Planning A Birding Trip To The Pantanal

There are several ways you can organize your visit to the Pantanal.  There are also two major gateway cities – Campo Grande in the south and Cuiaba in the north.  It doesn’t really matter which gateway you choose as the wildlife is similar on either end and the Hyacinth Macaws are found in both areas.  It will probably come down to which is more convenient to the rest of your trip.  If you are including Cristalino near Alta Floresta then go with Cuiaba.  If you are including Foz do Iguacu, then choose Campo Grande.  You have a choice of flights (Gol, Azul, Tam or Avianca) or bus transportation either way.  When we did our trip, Gol was a partner of American Airlines, now they partner with Delta.  Tam is the current partner of American.  Azul and Avianca Brazil partner with United.

You can save money and miles if you book your first flight from your home country to either Cuiaba or Campo Grande using these partners rather than booking just to Rio or Sao Paulo.  Bus travel in Brazil ranges from the very basic to luxury “executivo” buses.  If you want to do both areas – north & south, then I recommend taking the bus and booking a lodge along the Trans-Pantaniera so you can just hop out.  You could also drive but check the drop off fees first.




  1.  Join a longer birding tour that includes the Pantanal and has a guide accompanying the group.  This is the easiest option and also the most expensive.  I can’t really recommend one tour over another as I am not the group tour type but you can start by googling “Pantanal Birding Tour”.
  2.   Book a package from a Brazilian tour operator that only includes the Pantanal component of the trip.  We used Open Door Tur back in 2007 and were happy with the service.  There are other local companies which can be found with a search but I don’t know enough about any of them to make a recommendation.  This option is a nice compromise between budget and DIYing as you still get local birding guides and transport out to the lodge you will be staying at.  This is the option we did during our first visit in July 2007 via Campo Grande to Caiman Ecological Refuge.  I had also booked a day with the Arara Azul volunteers which took the place of the usual tourist activities and was the highlight of our trip!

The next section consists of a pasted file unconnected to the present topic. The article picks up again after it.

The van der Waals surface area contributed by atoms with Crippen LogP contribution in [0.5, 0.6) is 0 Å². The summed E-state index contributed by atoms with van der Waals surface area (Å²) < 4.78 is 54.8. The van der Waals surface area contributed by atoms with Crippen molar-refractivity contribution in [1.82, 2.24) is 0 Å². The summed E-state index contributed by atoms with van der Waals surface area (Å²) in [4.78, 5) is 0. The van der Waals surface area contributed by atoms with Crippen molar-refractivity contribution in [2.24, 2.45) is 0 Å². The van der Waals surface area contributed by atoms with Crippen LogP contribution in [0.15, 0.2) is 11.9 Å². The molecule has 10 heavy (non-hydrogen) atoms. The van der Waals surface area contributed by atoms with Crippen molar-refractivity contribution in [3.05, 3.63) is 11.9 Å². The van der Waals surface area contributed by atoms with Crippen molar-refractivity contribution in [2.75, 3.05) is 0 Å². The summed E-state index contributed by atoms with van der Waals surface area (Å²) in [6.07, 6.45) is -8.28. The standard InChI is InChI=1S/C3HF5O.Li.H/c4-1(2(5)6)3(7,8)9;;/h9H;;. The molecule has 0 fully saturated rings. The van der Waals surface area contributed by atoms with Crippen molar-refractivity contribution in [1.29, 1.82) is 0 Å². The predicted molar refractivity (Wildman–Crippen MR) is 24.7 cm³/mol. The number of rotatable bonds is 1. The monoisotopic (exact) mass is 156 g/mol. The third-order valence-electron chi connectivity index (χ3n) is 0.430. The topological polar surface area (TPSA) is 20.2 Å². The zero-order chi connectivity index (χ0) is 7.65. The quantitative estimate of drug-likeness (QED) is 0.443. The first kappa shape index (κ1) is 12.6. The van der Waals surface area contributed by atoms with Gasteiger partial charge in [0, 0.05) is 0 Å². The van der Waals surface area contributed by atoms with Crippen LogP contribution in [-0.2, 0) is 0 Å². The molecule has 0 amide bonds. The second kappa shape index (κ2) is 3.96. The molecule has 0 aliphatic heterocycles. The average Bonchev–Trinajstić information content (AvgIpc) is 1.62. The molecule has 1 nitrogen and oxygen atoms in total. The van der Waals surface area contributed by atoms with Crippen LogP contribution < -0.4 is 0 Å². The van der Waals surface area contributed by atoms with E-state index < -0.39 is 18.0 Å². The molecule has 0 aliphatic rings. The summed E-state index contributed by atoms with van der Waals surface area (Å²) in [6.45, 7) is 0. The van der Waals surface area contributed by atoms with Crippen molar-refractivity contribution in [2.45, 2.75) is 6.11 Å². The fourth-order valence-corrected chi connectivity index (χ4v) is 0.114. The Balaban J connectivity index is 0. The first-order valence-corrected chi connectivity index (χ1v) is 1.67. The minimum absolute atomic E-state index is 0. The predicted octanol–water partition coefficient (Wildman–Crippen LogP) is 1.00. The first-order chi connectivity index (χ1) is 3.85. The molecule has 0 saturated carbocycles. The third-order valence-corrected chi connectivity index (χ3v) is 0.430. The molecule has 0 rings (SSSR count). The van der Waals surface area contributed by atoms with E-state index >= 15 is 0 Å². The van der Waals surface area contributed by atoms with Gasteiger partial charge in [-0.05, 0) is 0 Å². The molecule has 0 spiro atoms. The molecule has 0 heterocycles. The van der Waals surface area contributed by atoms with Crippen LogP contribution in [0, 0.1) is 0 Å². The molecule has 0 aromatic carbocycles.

3.   DIY the whole thing.  Book a rental car, book a lodge and drive yourself.  The lodges will have guides available and you can make a day trip to places like Pousada Araras with a guide to show you the birds.  This is what we did on our Sept 2012 trip.  After calling several lodges and finding a few of them fully booked, we found the Curicaca Wildlife Refuge and booked in for a couple days and rented a car from Hertz in Cuiaba to drive ourselves out there.  It wasn’t as simple as I thought it would be but we did end up with an excellent experience and saw lots of birds!

Of course detailed posts on all of the above will be forthcoming in this series!